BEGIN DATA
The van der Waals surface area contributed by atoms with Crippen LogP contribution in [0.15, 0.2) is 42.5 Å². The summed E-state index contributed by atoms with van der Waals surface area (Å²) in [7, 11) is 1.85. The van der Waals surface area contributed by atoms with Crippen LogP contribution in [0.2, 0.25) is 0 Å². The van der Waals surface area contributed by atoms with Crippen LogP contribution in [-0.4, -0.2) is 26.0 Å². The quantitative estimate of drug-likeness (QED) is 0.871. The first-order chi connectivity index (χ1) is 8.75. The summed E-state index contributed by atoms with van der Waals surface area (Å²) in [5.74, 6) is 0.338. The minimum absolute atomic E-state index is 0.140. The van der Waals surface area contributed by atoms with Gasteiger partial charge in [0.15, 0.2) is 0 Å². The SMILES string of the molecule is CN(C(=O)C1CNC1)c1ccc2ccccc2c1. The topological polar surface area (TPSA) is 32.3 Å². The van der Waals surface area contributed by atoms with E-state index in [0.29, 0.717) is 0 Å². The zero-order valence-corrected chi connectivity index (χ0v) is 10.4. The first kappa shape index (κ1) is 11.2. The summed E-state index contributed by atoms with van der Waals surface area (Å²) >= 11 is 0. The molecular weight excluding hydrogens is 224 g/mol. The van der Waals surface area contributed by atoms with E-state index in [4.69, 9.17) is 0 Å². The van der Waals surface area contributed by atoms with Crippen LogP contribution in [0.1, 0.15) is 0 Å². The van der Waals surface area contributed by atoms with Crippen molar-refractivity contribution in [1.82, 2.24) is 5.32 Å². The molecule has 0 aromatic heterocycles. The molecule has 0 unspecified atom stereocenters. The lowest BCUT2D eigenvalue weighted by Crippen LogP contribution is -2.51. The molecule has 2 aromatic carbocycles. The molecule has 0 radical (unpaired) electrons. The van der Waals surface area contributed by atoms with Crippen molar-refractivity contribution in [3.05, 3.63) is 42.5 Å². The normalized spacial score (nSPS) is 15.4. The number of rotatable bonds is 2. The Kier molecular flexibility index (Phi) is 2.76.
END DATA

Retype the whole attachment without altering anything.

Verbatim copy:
The van der Waals surface area contributed by atoms with Crippen LogP contribution in [0.15, 0.2) is 42.5 Å². The summed E-state index contributed by atoms with van der Waals surface area (Å²) in [7, 11) is 1.85. The van der Waals surface area contributed by atoms with Crippen LogP contribution in [0.2, 0.25) is 0 Å². The van der Waals surface area contributed by atoms with Crippen LogP contribution in [-0.4, -0.2) is 26.0 Å². The quantitative estimate of drug-likeness (QED) is 0.871. The first-order chi connectivity index (χ1) is 8.75. The summed E-state index contributed by atoms with van der Waals surface area (Å²) in [5.74, 6) is 0.338. The minimum absolute atomic E-state index is 0.140. The van der Waals surface area contributed by atoms with Gasteiger partial charge in [0.15, 0.2) is 0 Å². The SMILES string of the molecule is CN(C(=O)C1CNC1)c1ccc2ccccc2c1. The topological polar surface area (TPSA) is 32.3 Å². The van der Waals surface area contributed by atoms with E-state index in [0.29, 0.717) is 0 Å². The zero-order valence-corrected chi connectivity index (χ0v) is 10.4. The first kappa shape index (κ1) is 11.2. The summed E-state index contributed by atoms with van der Waals surface area (Å²) >= 11 is 0. The molecular weight excluding hydrogens is 224 g/mol. The van der Waals surface area contributed by atoms with E-state index in [4.69, 9.17) is 0 Å². The van der Waals surface area contributed by atoms with Crippen LogP contribution in [0.1, 0.15) is 0 Å². The van der Waals surface area contributed by atoms with Crippen molar-refractivity contribution in [1.82, 2.24) is 5.32 Å². The molecule has 0 aromatic heterocycles. The molecule has 0 unspecified atom stereocenters. The lowest BCUT2D eigenvalue weighted by Crippen LogP contribution is -2.51. The molecule has 2 aromatic carbocycles. The molecule has 0 radical (unpaired) electrons. The van der Waals surface area contributed by atoms with Crippen molar-refractivity contribution in [3.05, 3.63) is 42.5 Å². The normalized spacial score (nSPS) is 15.4. The number of rotatable bonds is 2. The Kier molecular flexibility index (Phi) is 2.76.